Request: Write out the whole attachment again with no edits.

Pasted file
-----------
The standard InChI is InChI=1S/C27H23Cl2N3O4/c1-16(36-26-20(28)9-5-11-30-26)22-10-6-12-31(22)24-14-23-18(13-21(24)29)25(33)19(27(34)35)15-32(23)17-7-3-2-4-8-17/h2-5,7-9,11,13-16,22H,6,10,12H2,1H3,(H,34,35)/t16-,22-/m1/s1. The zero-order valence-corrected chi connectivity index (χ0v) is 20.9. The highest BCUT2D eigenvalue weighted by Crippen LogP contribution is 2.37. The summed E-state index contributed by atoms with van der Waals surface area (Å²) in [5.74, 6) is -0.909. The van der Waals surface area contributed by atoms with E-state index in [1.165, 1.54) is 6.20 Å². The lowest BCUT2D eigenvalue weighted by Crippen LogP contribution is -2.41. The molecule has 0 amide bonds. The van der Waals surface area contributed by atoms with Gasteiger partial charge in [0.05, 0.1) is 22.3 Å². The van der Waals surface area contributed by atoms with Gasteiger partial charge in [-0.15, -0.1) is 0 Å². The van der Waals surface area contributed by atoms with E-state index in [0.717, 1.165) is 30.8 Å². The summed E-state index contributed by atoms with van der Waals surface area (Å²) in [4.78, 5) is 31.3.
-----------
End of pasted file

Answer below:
The standard InChI is InChI=1S/C27H23Cl2N3O4/c1-16(36-26-20(28)9-5-11-30-26)22-10-6-12-31(22)24-14-23-18(13-21(24)29)25(33)19(27(34)35)15-32(23)17-7-3-2-4-8-17/h2-5,7-9,11,13-16,22H,6,10,12H2,1H3,(H,34,35)/t16-,22-/m1/s1. The zero-order valence-corrected chi connectivity index (χ0v) is 20.9. The highest BCUT2D eigenvalue weighted by Crippen LogP contribution is 2.37. The summed E-state index contributed by atoms with van der Waals surface area (Å²) in [5.74, 6) is -0.909. The van der Waals surface area contributed by atoms with E-state index in [1.165, 1.54) is 6.20 Å². The lowest BCUT2D eigenvalue weighted by Crippen LogP contribution is -2.41. The molecule has 0 amide bonds. The van der Waals surface area contributed by atoms with Gasteiger partial charge in [0.05, 0.1) is 22.3 Å². The van der Waals surface area contributed by atoms with Gasteiger partial charge in [-0.15, -0.1) is 0 Å². The van der Waals surface area contributed by atoms with E-state index in [0.717, 1.165) is 30.8 Å². The summed E-state index contributed by atoms with van der Waals surface area (Å²) in [4.78, 5) is 31.3.